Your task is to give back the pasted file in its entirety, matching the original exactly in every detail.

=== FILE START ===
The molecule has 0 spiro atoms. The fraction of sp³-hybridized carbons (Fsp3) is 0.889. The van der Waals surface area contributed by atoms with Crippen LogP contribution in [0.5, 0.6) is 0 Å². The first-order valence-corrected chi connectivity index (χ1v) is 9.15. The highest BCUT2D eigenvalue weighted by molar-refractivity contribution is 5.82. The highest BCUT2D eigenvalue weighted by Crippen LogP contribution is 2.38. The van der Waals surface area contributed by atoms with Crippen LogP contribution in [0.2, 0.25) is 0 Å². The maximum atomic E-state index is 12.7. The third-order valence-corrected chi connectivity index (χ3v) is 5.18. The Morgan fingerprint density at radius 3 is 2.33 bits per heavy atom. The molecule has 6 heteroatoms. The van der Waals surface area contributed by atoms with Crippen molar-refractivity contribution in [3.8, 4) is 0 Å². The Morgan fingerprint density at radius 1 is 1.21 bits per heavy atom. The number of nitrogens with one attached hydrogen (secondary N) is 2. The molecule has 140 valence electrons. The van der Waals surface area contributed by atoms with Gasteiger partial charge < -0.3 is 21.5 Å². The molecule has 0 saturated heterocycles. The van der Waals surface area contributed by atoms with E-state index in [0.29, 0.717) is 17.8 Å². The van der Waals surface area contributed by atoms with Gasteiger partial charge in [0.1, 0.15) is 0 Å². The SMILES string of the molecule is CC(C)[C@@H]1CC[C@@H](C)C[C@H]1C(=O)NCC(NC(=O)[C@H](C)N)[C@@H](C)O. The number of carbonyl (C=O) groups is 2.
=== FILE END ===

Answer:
The molecule has 0 spiro atoms. The fraction of sp³-hybridized carbons (Fsp3) is 0.889. The van der Waals surface area contributed by atoms with Crippen LogP contribution in [0.5, 0.6) is 0 Å². The first-order valence-corrected chi connectivity index (χ1v) is 9.15. The highest BCUT2D eigenvalue weighted by molar-refractivity contribution is 5.82. The highest BCUT2D eigenvalue weighted by Crippen LogP contribution is 2.38. The van der Waals surface area contributed by atoms with Crippen LogP contribution in [0.2, 0.25) is 0 Å². The maximum atomic E-state index is 12.7. The third-order valence-corrected chi connectivity index (χ3v) is 5.18. The Morgan fingerprint density at radius 3 is 2.33 bits per heavy atom. The molecule has 6 heteroatoms. The van der Waals surface area contributed by atoms with Crippen molar-refractivity contribution in [3.8, 4) is 0 Å². The Morgan fingerprint density at radius 1 is 1.21 bits per heavy atom. The number of nitrogens with one attached hydrogen (secondary N) is 2. The molecule has 140 valence electrons. The van der Waals surface area contributed by atoms with Gasteiger partial charge < -0.3 is 21.5 Å². The molecule has 0 saturated heterocycles. The van der Waals surface area contributed by atoms with E-state index in [0.29, 0.717) is 17.8 Å². The van der Waals surface area contributed by atoms with Gasteiger partial charge in [0.1, 0.15) is 0 Å². The SMILES string of the molecule is CC(C)[C@@H]1CC[C@@H](C)C[C@H]1C(=O)NCC(NC(=O)[C@H](C)N)[C@@H](C)O. The number of carbonyl (C=O) groups is 2.